Women and the University of Rochester

It’s earlier than you think.  

The watershed 1900 admission of women undergraduates to the University of Rochester—and the (true) legend of Susan B. Anthony’s role in the long, often arduous effort to gain that opportunity—have overshadowed the achievements and the sustaining presence of women at the University of Rochester in the fifty years preceding that momentous year, and in the 120 years since. 

Women have always been a part of the University of Rochester, even when they did not have a prominent role on the campus or in the classroom. Women philanthropists supported the University’s mission as founding subscribers to the 1850 endowment required by our Charter application.  

The daughters of prominent Rochesterians influenced their fathers’ support for women’s education. In 1875, Professor Samuel Lattimore (father of five daughters) admitted women students to his advanced Chemistry course. In the 1890s, Geology professor and University Registrar Herman LeRoy Fairchild (father of three daughters) may have subverted the “no women students” intent of the Board of Trustees by registering women as special students.  

Only a small proportion of women students came from outside Rochester to attend the University, meaning that the racial and ethnic composition of the city was reflected in the student population. In 1931, Beatrice Amaza Howard (1909-1996) was the first African American woman to graduate from the University; over 725 students from underrepresented minorities are enrolled today. 

Helen Barrett Montgomery (1861-1934) was the first woman to teach at the University in 1894, as a member of the faculty of the Extension School. Dr. Elizabeth Denio (1842-1922) was the first female professor, teaching students of both sexes from 1902-1917. Dr. Kathrine Koller (1903-1993) became the first woman chair of an academic department in 1946. 

Over 170 years, the University has grown, changed, and flourished with the representation and leadership of women: from a student body that was less than one percent female, to one where women are in the majority. From one woman on the faculty to 882. From one department chair to authority over one-third of academic departments. From one voice on the Board of Trustees in 1943 to thirty-six percent representation in 2020.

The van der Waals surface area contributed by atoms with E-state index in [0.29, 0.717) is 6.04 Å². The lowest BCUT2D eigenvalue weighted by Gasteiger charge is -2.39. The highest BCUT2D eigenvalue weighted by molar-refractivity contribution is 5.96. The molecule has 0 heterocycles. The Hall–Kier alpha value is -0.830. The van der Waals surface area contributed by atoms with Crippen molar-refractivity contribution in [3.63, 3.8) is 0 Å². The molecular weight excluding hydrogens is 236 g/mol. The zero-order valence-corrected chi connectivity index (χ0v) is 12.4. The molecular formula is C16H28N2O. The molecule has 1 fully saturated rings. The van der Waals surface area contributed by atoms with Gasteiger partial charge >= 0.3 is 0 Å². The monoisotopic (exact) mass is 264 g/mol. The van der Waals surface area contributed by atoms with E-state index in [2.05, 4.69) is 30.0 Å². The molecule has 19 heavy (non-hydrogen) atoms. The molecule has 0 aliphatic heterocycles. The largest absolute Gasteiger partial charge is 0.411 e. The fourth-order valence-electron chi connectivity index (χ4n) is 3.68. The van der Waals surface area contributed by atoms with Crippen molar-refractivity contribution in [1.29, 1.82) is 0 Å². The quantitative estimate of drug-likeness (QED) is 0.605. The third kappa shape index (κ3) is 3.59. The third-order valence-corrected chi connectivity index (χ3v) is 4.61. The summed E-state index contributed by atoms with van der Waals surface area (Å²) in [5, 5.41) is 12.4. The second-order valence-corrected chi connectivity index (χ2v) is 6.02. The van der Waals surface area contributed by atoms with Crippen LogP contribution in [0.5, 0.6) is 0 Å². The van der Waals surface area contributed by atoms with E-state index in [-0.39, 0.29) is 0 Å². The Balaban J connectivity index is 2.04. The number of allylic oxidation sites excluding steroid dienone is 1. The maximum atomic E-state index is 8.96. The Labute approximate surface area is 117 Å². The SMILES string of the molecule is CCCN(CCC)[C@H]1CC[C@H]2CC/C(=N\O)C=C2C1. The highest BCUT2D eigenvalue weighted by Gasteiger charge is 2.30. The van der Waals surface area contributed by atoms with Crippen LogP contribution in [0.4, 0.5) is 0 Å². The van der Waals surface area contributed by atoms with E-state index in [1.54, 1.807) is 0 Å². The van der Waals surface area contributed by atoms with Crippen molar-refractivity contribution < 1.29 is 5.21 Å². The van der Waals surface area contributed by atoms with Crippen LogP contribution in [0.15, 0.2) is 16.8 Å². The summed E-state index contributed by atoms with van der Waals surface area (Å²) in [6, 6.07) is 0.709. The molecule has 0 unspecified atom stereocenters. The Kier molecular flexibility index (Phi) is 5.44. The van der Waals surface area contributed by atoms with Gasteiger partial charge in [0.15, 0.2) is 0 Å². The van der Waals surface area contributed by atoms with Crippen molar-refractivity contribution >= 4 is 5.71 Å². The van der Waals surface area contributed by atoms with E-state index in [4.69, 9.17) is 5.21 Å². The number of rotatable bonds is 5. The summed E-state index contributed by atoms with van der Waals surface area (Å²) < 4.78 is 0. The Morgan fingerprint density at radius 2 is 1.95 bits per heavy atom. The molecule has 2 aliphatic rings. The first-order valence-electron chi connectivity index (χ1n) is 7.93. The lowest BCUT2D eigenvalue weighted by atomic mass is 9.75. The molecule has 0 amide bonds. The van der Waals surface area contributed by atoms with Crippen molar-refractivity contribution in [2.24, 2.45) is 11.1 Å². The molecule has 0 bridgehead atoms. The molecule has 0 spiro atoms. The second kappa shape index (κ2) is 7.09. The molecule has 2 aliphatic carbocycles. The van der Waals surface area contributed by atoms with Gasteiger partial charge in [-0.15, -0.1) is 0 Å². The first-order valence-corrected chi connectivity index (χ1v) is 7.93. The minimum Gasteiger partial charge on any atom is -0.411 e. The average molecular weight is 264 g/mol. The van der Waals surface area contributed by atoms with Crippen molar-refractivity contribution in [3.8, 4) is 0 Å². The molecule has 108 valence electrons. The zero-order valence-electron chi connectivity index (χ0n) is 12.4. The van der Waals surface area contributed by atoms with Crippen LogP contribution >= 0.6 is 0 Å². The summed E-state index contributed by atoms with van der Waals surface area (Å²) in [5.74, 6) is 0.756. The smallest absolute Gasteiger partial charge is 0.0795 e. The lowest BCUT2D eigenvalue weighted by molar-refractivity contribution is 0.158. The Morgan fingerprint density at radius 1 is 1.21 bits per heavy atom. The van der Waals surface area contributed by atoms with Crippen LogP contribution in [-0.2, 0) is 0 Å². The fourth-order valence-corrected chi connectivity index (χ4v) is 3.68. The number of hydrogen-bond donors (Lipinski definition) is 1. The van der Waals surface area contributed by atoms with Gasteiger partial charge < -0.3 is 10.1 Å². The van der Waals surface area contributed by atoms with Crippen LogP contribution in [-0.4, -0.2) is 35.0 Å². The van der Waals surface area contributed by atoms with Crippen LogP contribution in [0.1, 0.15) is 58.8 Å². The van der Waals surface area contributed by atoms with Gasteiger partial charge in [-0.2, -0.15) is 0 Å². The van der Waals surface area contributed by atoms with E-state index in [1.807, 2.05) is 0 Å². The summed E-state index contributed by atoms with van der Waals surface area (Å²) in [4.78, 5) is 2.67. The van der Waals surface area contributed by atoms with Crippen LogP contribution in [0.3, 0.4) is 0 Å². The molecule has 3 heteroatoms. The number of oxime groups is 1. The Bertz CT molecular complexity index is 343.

From one to many.

 

denio2.jpg

Photograph of Elizabeth Denio, after 1902.

Born in Albion, New York, Elizabeth Denio attended the Phipps Union Female Seminary before graduating from Mount Holyoke Female Seminary (now Mount Holyoke College) in 1866 and teaching briefly at Vassar College. She was a professor at Wellesley College from 1876 to 1896, when she was reportedly fired because her style of teaching was considered too old-fashioned. At Rochester, Dr. Denio taught art history from 1902 to 1917. Her salary was supported by Emily Sibley Watson and Annie B. Taylor, who would also serve as a board member of the Memorial Art Gallery.

Olmsted-Commencement-2014.jpg

Joanna Olmsted, University of Rochester Commencement, May 2014. J. Adam Fenster, photographer. 

After twenty years on the faculty of the Department of Biology as a successful teacher, researcher, chair, and contributor to professional journals and societies, Joanna Olmsted was appointed the inaugural Associate Dean of Faculty. She would subsequently serve as Dean of Faculty Development and Interim Vice Provost and Dean of Faculty, before becoming Dean of Arts and Sciences in 2007, the first woman to hold that position at the University. 

Women and the University of Rochester